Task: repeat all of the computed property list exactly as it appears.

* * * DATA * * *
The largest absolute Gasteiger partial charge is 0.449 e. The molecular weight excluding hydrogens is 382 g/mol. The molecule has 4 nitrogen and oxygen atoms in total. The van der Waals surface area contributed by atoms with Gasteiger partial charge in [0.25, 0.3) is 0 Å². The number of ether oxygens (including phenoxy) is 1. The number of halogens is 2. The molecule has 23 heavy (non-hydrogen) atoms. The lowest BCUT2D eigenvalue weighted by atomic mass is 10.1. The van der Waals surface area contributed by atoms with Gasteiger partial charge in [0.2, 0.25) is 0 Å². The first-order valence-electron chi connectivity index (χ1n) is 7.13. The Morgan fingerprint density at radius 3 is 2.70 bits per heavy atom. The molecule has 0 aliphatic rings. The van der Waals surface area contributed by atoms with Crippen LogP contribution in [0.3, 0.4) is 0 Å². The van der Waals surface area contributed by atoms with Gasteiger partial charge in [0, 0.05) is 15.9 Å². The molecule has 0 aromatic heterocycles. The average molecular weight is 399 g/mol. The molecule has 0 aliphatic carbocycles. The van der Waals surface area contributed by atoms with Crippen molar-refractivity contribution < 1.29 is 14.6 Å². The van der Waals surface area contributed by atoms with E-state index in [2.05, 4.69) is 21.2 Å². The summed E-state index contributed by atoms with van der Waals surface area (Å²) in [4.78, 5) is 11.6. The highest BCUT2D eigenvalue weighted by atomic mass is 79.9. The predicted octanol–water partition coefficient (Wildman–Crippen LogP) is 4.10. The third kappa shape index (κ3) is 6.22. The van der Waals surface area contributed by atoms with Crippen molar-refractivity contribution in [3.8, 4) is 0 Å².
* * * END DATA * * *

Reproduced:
The largest absolute Gasteiger partial charge is 0.449 e. The molecular weight excluding hydrogens is 382 g/mol. The molecule has 4 nitrogen and oxygen atoms in total. The van der Waals surface area contributed by atoms with Gasteiger partial charge in [0.25, 0.3) is 0 Å². The number of ether oxygens (including phenoxy) is 1. The number of halogens is 2. The molecule has 23 heavy (non-hydrogen) atoms. The lowest BCUT2D eigenvalue weighted by atomic mass is 10.1. The van der Waals surface area contributed by atoms with Gasteiger partial charge in [0.2, 0.25) is 0 Å². The first-order valence-electron chi connectivity index (χ1n) is 7.13. The Morgan fingerprint density at radius 3 is 2.70 bits per heavy atom. The molecule has 0 aliphatic rings. The van der Waals surface area contributed by atoms with Crippen LogP contribution in [0.3, 0.4) is 0 Å². The van der Waals surface area contributed by atoms with Gasteiger partial charge in [0, 0.05) is 15.9 Å². The molecule has 0 aromatic heterocycles. The average molecular weight is 399 g/mol. The molecule has 0 aliphatic carbocycles. The van der Waals surface area contributed by atoms with Crippen molar-refractivity contribution < 1.29 is 14.6 Å². The van der Waals surface area contributed by atoms with E-state index in [2.05, 4.69) is 21.2 Å². The summed E-state index contributed by atoms with van der Waals surface area (Å²) in [4.78, 5) is 11.6. The highest BCUT2D eigenvalue weighted by atomic mass is 79.9. The predicted octanol–water partition coefficient (Wildman–Crippen LogP) is 4.10. The third kappa shape index (κ3) is 6.22. The van der Waals surface area contributed by atoms with Crippen molar-refractivity contribution in [3.8, 4) is 0 Å².